Cambodia Film Reviews: The Girls of Phnom PenhMay 31, 2012
This documentary follows the lives of Srey Leak, Cheata and Mey Nea, three young sex-workers in the capital. Working in a huge up-market karaoke parlor by night or streetwalking, and living in a decrepit room in a slum the rest of the time, it portrays a life that very few would choose or wish to lead.
All three entered the business when they sold their virginities off to rich local men. The belief that sleeping with virgins has benefits to health and fortune is endemic in much of Asia and other parts of the world and for a few hundred dollars a girl from a desperate enough family will spend a few days with a man. Unfortunately this will result in her being seen as tainted and unsuitable for marriage by most of society.
Cheata’s father had deserted her family a few years before. Her mother subsequently became crippled and she had been forced to work as a scavenger and beggar. She later got married and had a son, but then her mother died and her mother-in-law persuaded to her husband to leave her and take her son with her.
Mey Nea was a young single whose mother had also become sick. She says that she has no regrets about selling her virginity to pay for her mother’s medical care, even though she died not long after anyway. Unable to afford to take care of her son, he now lives with an aunt.
Srey Leak had similarly been sold off to the highest bidder by her mother who suffered from cancer and diabetes. Her mother makes an appearance a few times during the film with her clammy hand held out and generally complaining to her daughter that the money she sends isn’t enough and pleading with her to send her tips daily.
This seems to be a common theme in the film. Although the girls don’t actually take home much money, they seem to have a constant stream of ingrate relatives looking for handouts from them. The girls seem to live mostly on tips, and much of what they earn goes to repay interest on loans to the local money lender.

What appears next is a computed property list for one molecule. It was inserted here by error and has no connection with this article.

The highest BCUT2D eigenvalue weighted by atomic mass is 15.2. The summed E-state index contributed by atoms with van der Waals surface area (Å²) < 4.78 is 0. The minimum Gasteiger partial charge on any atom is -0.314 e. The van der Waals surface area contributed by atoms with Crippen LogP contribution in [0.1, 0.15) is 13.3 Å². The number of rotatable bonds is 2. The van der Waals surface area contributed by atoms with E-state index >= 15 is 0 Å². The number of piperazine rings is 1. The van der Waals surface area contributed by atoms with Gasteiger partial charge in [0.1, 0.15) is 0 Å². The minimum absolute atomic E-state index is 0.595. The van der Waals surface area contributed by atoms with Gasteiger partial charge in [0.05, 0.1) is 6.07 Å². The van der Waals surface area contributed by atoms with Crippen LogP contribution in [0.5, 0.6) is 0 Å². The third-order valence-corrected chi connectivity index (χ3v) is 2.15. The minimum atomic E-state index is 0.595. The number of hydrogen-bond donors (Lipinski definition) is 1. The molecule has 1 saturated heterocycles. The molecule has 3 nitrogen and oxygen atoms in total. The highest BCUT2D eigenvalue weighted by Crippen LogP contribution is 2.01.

Cheata’s brother keeps sending her letters from prison complaining of hunger, and at one stage she reads out the letter which details all his requirements. There is a comical moment when the last item on his list is “Gold Roast Coffee,” and the girls laugh at how they have never even drunk it themselves, and they aren’t even in prison!
There are parts shot undercover at the rather fancy five-storey karaoke parlor, so we get to see what work is like for them. There is a “goldfish bowl” room the girls sit in behind glass till chosen by customers, and we see the activity in the rooms with drunken punters groping the distressed-looking workers.
The girls all met while working in the parlor arguing over tips but by now are close friends, looking out for each other when in need. At one stage one becomes pregnant, and we see her going for a grubby-looking lakeside abortion. They are visited at home by an NGO who tests them for AIDs, and we see their reactions on getting the results later.
All in all it’s an eye-opening look at the lives of these young women, who have had their fair share of tragedy and heartbreak considering they are only sixteen and seventeen years old. Depressing at times but with its humorous moments, I’d recommend it if even just as a window into the lives and struggles that many here have with poverty.